To us in America, the reflections of Armistice Day will be filled with solemn pride in the heroism of those who died in the country's service and with gratitude for the victory, both because of the thing from which it has freed us and because of the opportunity it has given America to show her sympathy with peace and justice in the councils of the nations.
On Armistice Day in 1921, an unidentified American soldier killed in WWI was buried in a special tomb in Arlington National Cemetery; now know as the Tomb of the Unknown Soldier. It is guarded 24 hours a day, 365 days a year by members of The Old Guard and located near the center of the cemetery.
Armistice Day was declared a Federal holiday in 1938. Celebrations honoring WWI veterans continued to include parades, public gatherings, and moments of silence.
After World War II and the Korean War, veteran service organizations lobbied congress to amend the 1938 act—changing the word “Armistice” to “Veterans.” This new legislation was signed by President Dwight D. Eisenhower on June 1, 1954. Since November 11, 1954 the U.S. has honored American veterans, living or dead, of all wars on Veterans Day.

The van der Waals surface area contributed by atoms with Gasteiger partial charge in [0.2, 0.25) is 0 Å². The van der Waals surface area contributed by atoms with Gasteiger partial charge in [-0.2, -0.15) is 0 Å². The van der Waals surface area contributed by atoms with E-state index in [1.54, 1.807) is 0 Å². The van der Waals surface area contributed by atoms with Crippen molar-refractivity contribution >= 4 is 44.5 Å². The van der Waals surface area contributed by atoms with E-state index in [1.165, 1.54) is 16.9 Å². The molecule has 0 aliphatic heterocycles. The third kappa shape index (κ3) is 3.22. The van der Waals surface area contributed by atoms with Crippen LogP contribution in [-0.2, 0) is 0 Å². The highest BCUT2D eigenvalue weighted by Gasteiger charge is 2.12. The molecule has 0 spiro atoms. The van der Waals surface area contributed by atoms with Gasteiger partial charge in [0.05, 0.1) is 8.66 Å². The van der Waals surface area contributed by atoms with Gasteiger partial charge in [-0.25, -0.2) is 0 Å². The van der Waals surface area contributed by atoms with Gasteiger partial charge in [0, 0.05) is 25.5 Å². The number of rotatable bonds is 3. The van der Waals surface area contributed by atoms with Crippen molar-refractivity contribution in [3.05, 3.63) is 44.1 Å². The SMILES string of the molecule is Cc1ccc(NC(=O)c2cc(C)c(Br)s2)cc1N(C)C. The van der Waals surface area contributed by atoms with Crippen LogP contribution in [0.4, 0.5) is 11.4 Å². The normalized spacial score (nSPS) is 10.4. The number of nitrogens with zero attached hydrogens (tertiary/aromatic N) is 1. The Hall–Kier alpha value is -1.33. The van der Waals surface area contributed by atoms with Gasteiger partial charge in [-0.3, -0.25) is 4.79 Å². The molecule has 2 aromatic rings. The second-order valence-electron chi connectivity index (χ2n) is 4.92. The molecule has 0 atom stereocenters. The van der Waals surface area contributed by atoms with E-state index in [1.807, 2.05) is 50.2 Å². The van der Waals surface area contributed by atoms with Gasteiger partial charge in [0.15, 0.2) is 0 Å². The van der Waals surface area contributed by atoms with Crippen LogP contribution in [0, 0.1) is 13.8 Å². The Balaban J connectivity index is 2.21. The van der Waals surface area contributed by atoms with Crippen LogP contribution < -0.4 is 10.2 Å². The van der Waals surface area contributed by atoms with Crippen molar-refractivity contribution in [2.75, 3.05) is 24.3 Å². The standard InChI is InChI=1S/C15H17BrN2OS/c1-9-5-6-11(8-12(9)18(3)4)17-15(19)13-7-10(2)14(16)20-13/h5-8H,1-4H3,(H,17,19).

The following recently published books are about Veterans Day, wars involving American soldiers, or the impact veterans have on their friends and family. Browse through this feature and those from previous years to discover more. http://www.childrenslit.com/childrenslit/th_veteransday.html
The War to End All Wars: World War I